Women in rock-n-roll are bad-ass. Some were destined to be legend material no matter how long or short their career; others grew as rock and roll took them into directions far beyond their dreams and capacity to cope with the fame and fortune. Rock and Roll in its true roots, does not accommodate the normal female psyche, as it has no place for drama.
The women in rock and roll are usually tough as nails on stage and soft as whipped cream in the confinements of their own brains.
Archived in years of passing:
• Janis Joplin 1943 to 1970 – Janis is probably the most well known female rock star who has passed. She was an amazing talent but had problems with drugs and alcohol for most of her active years. Janis died from a heroine overdose in 1970.
• Cass Elliot 1941 to 1974 – Also known as Mama Cass, Cass was best known for singing with the Mama and Papa’s. She died in her sleep in London apparently from a heart attack. There were rumors for years that Cass died from choking on a sandwich which were most likely started from a cruel rumor relating to her obesity. Cass left behind two daughters.
• Sandy Denny 1947 to 1978 – was a folk singer who also sang on Led Zeppelin’s “Battle Of Evermore.” Sandy died from a brain hemorrhage after a fall down a flight of steps.
• Big Mama Thornton 1928 to 1984 – Willie Mae Thornton was the original singer of the song “Hound Dog,” which was later covered by Elvis. After years of alcohol abuse,”Mama” died from a heart attack at age fifty-seven.
• Nico 1938 to 1988 – Nico, was a German model, actress, singer, and songwriter. 16 October 1938 – 18 July 1988. She was born Christa Päffgen in Cologne, Germany and as an Andy Warhol prodigy she’s known mostly from her work with the band The Velvet Underground. Nico started a successful career as a model in Berlin and Paris, studied acting at Lee Strasberg’s New York Actor Studio. She then became part of the Swinging London scene, and had a short relationship with The Rolling Stones’ Brian Jones and she recorded her first record in London in 1965, the single I’m Not Saying/The Last Mile, produced by Jimmy Page, for Rolling Stones manager Andrew Loog Oldham’s label Immediate Records.
Nico died of a severe cerebral hemorrhage after a slight heart attack and fall while riding her bike in Ibiza, Spain. The heart attack was initially overlooked due to the head injury Nico sustained during the accident. She is buried in Berlin, next to her mother.
• Kristen Pfaff 1967 to 1994 – Kristen was the bass player for the group Hole. After moving to Seattle in 1993, her recreational drug use became a chronic habit. Kristen died of a heroin overdose in June of 1994.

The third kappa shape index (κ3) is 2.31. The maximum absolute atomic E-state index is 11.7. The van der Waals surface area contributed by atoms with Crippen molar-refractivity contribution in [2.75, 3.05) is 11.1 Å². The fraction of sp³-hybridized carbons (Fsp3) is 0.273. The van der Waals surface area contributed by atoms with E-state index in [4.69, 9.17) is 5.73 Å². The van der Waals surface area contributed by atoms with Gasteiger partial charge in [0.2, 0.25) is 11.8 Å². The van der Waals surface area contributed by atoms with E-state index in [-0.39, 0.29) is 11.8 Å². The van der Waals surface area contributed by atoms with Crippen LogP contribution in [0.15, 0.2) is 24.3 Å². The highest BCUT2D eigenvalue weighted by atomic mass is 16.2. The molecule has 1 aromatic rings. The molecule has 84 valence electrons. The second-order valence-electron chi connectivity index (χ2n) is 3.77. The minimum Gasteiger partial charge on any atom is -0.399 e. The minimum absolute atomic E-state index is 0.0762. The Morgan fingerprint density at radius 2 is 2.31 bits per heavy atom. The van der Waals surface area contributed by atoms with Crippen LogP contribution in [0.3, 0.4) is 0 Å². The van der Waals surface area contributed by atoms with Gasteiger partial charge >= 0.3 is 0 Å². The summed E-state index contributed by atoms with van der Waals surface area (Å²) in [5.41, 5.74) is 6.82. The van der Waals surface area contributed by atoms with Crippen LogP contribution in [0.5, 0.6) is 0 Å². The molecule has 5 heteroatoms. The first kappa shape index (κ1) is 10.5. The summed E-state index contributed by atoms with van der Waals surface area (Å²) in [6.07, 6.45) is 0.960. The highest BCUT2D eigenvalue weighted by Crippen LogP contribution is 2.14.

• Laura Nyro 1947 to 1997 – was an accomplished singer, pianist and lyricist and was probably best known for her song “Wedding Bell Blues” and “And when I die”. Her songs have been recorded by artists as diverse as Carmen McCrae, Suzanne Vega, Phoebe Snow, Roseane Cash, Sweet Honey in the Rock, Jane Siberry, Mongo Santamaria, Junior Walker and the All Stars, Chet Atkins, Frank Sinatra, Linda Ronstadt, George Duke, Maynard Ferguson, Thelma Houston, Patti Larkin, The Roches, and many, many others. Laura Nyro died of ovarian cancer when she was forty nine years old.
• Wendy O Williams 1949 to 1998 – Wendy was the lead singer of the Punk Rock band, the Plasmatics. She died from a self-inflicted gun shot wound. Wendy attempted to commit suicide three times in her life.
• Kirsty MacColl 1959 to 2000 – Kristy was an English musician who was killed by a power boat while scuba diving. She was best known for collaborating with the Pogues. Kristy died a hero, as she saved the life of her partner and son by pushing them out of the path of the boat before getting struck herself.
• Aaliyah Dana Haughton 1979 – 2001 – Aaliyah was an American singer, dancer, actress, and model. She was born in Brooklyn, New York, and raised in Detroit, Michigan. She died in a small plane crash on Abaco Island, the Bahamas. Her song “Try Again” earned her a Grammy nomination in 2001 for her best female R&B vocalist. In 1996, she released her second album and the single “If Your Girl Only Knew” went double platinum.
• Laura Brannigan 1957 to 2004 – Laura was a popular singer songwriter with a number of hits including “Gloria” in the early eighties during the height of the disco era. Laura died of a brain aneurysm.
• Mariska Veres 1947 – 2006 – Dutch popular rock/pop band Shocking Blue penned a song in the late sixties that became a world hit in 1970, called Venus. Copied by a flood of musicians and pop stars in years since, Venus has become a brand name attachment to Gillette Razors. Mariska was of German/Hungarian gypsy descent and her father Lajos, a famous violinist.
• Amy Winehouse 1983 – 2011 – British Rhythm & Blues/Soul sensation Amy Winehouse was just getting her “feet wet” as a superstar, when the rug was pulled from underneath her in an alcohol related medication overdose.
• Chrissy Amphlett, 1959 – 2013 – Chrissy was the raunchy lead singer of the Australian rock band Divinyls whose hit “I Touch Myself” brought her international fame in the early 1990s, died at her home in New York City. She was 53 years old. “Christine Joy Amphlett succumbed to the effects of breast cancer and multiple sclerosis, diseases she vigorously fought with exceptional bravery and dignity,” her musician husband Charley Drayton said in a statement.